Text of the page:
When I'm on my couch (it's a sectional) i'm usually on the sectional part, meaning, I kick my legs out, i cross my feet and this puts my lap at an angle, the laptop leans to the right. Heavier laptops are harder to hold at this angle for long periods of time, their more top heavy/bottom heavy and feel awkward. It's hard to explain. Basically, I use my laptop in alot of non traditional seating positons, the MBA is awesome for this. Also, I tend to adjust ALOT when i'm sitting, my dog jumps on the couch, my girlfriend comes over ect. it's much more convenient to adjust with the MBA than a MBP or similar laptop would be.

    Also, it is worth noting the laptop never gets hot (in my experience anyways).

    Also, please save me from any comment about how "wow u must be weak if it's too heavy" bs. I'm an amateur bodybuilder, It has nothing to do with weight, more like comfort level and ergonomics.
  21. jazziethomas macrumors member

    Dec 5, 2010
    Adding an additional RAM would be ideal for i will save you more while waiting for the next upgrade on April
  22. NickZac macrumors 68000


    Dec 11, 2010
    I bought my Dell Latitude around September of 2007, about 3 years ago. Stat wise it is a not so beefy 1.66GHz Core Duo processor (2mCache @ 677bus speed) with 2 gigs RAM (originally 512 mb), 75 gig hard drive, a slow graphics card (mute point for me anyway), and XP Pro. So my old Dell is around the age of your MBP.

    Your computer now is not archaic. It will run most modern software and for us virtual paper pushers, it is more than capable. The longevity of the MBP is common knowledge. Provided it is in good running condition, one option as suggested is to add more RAM and maybe a Solid State Drive and it will boot and load most programs faster than the current (standard) i5 MBP (maybe even reinstall OS X). On the downside, it means spending money on an older unit, as a student you probably depend on battery life, get a discount on new models, and you may benefit from increased mobility.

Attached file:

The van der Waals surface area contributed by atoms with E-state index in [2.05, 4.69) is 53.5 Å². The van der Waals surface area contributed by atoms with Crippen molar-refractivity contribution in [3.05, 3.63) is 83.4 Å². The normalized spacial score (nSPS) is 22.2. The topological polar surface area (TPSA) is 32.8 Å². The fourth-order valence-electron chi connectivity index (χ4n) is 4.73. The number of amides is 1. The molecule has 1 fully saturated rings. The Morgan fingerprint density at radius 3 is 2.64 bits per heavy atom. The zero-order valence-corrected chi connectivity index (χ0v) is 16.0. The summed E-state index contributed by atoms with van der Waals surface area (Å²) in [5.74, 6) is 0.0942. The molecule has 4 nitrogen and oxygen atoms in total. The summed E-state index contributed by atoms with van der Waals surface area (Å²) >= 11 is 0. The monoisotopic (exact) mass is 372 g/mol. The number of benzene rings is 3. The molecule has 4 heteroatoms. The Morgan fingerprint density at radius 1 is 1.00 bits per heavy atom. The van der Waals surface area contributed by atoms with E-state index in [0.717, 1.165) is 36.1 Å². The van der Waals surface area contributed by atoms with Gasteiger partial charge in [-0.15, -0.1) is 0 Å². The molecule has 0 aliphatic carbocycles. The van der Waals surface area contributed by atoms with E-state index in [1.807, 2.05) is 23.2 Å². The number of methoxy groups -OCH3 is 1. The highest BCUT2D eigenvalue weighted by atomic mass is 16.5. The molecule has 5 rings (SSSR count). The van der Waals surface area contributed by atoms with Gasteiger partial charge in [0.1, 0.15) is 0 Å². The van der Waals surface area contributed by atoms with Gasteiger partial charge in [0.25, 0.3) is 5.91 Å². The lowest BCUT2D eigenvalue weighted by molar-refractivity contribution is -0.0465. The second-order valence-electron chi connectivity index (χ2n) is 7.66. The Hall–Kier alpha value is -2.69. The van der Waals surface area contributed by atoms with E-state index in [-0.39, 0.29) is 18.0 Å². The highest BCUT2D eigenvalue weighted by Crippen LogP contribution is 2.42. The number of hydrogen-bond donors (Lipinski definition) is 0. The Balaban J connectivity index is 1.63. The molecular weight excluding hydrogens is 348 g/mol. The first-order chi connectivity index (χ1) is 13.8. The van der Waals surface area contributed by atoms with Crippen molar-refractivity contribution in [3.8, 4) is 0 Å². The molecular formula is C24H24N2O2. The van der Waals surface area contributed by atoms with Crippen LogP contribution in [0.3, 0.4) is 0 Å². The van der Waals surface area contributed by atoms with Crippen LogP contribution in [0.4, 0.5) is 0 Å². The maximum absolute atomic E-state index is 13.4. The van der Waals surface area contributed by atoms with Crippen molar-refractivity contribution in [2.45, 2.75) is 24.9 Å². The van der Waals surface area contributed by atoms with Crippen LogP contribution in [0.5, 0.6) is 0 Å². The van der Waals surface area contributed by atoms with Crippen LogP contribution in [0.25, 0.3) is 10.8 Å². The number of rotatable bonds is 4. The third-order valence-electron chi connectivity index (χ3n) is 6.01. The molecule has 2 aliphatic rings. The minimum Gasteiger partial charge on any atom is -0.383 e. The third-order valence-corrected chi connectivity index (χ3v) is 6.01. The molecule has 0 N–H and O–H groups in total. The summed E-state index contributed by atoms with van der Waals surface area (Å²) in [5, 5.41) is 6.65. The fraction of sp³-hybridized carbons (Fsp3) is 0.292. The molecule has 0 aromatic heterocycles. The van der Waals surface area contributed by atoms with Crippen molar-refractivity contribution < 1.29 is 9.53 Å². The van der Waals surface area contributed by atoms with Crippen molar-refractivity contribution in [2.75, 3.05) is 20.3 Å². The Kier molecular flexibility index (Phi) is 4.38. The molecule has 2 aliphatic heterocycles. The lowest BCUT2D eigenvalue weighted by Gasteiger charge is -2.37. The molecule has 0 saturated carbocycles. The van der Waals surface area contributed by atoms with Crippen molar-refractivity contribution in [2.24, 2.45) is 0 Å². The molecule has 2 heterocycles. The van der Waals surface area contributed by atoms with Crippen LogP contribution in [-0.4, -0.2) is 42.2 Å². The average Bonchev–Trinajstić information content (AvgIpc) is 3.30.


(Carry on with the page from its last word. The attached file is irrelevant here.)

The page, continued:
Think about how many hours you spend on your computer. I am on my MBP around 12-18 hours a day; my computer is practically my mate. You use your computer for everything from work to play. You should have something you like/enjoy, and if finances permits, the bigger question is 'are you going to like a new one more'? I really like the new Unibody design MBP; I have a 5,5 gen 13 inch with 2.53/4GB/512Nv blah blah plus a 128 gig solid state drive and I absolutely love it. I love it more than any other computer offering (except maybe that $4,500 Vaio) and while my Dell wasn't ancient (and I have a newer iMac for resource intensive apps), I decided to get a MBP anyway. It is my 11th laptop/notebook and by far my favorite ever.

    My mother has an older and newer Air and my brother has an older Air. They are great computers and mobility to the tenth power, but personally, the additional battery life of the MBP is where I went myself as battery life is critical for me. The 13 inch MBP is very portable, relatively light, very capable, robust and it really suits my lifestyle. Even with the faster 15/17 inch MBP and lighter 13 inch MBA, I would still get the 13 inch MBP if I purchased another one. BTW I would say 5 hours a day I keep my computer on my lap; it is much cooler running than previous Mac laptops. If you get the Air, don't listen to people who say its fragile. My mother dropped her first gen air (w/ 64 gig SSD) down a flight of concrete stairs and then the computer fell a good 6 feet onto asphalt. The case is beat to hell but the computer still functions fine...she was so upset about the cosmetic damage that my father got her a current gen Air which she likes even more.

    If you go for a 13 inch MBP, look at the previous gen that I have as it is power wise, a near no difference, and has good graphics despite an older card. You can probably find one for a nice discount this time of year, esp. if it's refurbished.